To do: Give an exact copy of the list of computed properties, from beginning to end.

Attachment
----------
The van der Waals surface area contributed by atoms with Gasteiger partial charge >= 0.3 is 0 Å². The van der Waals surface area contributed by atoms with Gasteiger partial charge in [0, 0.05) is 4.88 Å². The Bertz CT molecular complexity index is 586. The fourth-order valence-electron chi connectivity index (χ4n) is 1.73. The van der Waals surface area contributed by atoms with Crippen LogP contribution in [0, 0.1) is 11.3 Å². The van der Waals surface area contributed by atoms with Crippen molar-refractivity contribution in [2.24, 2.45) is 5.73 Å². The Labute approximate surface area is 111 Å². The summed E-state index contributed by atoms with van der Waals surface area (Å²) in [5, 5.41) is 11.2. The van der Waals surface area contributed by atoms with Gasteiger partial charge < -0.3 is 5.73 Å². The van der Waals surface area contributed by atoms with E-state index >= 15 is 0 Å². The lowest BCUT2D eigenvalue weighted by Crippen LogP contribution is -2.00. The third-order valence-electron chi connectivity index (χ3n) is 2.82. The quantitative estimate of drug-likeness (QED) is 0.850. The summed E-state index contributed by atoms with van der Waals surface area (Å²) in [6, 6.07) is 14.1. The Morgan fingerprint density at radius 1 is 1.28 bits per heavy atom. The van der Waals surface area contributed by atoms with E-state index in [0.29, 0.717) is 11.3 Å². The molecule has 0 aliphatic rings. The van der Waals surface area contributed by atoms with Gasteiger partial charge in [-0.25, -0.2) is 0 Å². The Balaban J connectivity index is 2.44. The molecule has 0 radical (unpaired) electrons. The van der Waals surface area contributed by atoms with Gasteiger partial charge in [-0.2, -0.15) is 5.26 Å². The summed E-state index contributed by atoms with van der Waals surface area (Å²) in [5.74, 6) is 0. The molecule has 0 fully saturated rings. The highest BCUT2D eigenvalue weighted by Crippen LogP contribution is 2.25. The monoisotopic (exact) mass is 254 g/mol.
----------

The van der Waals surface area contributed by atoms with Gasteiger partial charge >= 0.3 is 0 Å². The van der Waals surface area contributed by atoms with Gasteiger partial charge in [0, 0.05) is 4.88 Å². The Bertz CT molecular complexity index is 586. The fourth-order valence-electron chi connectivity index (χ4n) is 1.73. The van der Waals surface area contributed by atoms with Crippen LogP contribution in [0, 0.1) is 11.3 Å². The van der Waals surface area contributed by atoms with Crippen molar-refractivity contribution in [2.24, 2.45) is 5.73 Å². The Labute approximate surface area is 111 Å². The summed E-state index contributed by atoms with van der Waals surface area (Å²) in [5, 5.41) is 11.2. The van der Waals surface area contributed by atoms with Gasteiger partial charge < -0.3 is 5.73 Å². The van der Waals surface area contributed by atoms with E-state index >= 15 is 0 Å². The lowest BCUT2D eigenvalue weighted by Crippen LogP contribution is -2.00. The third-order valence-electron chi connectivity index (χ3n) is 2.82. The quantitative estimate of drug-likeness (QED) is 0.850. The summed E-state index contributed by atoms with van der Waals surface area (Å²) in [6, 6.07) is 14.1. The Morgan fingerprint density at radius 1 is 1.28 bits per heavy atom. The van der Waals surface area contributed by atoms with E-state index in [0.29, 0.717) is 11.3 Å². The molecule has 0 aliphatic rings. The van der Waals surface area contributed by atoms with Gasteiger partial charge in [-0.25, -0.2) is 0 Å². The Balaban J connectivity index is 2.44. The molecule has 0 radical (unpaired) electrons. The van der Waals surface area contributed by atoms with Gasteiger partial charge in [-0.2, -0.15) is 5.26 Å². The summed E-state index contributed by atoms with van der Waals surface area (Å²) in [5.74, 6) is 0. The molecule has 0 fully saturated rings. The highest BCUT2D eigenvalue weighted by Crippen LogP contribution is 2.25. The monoisotopic (exact) mass is 254 g/mol.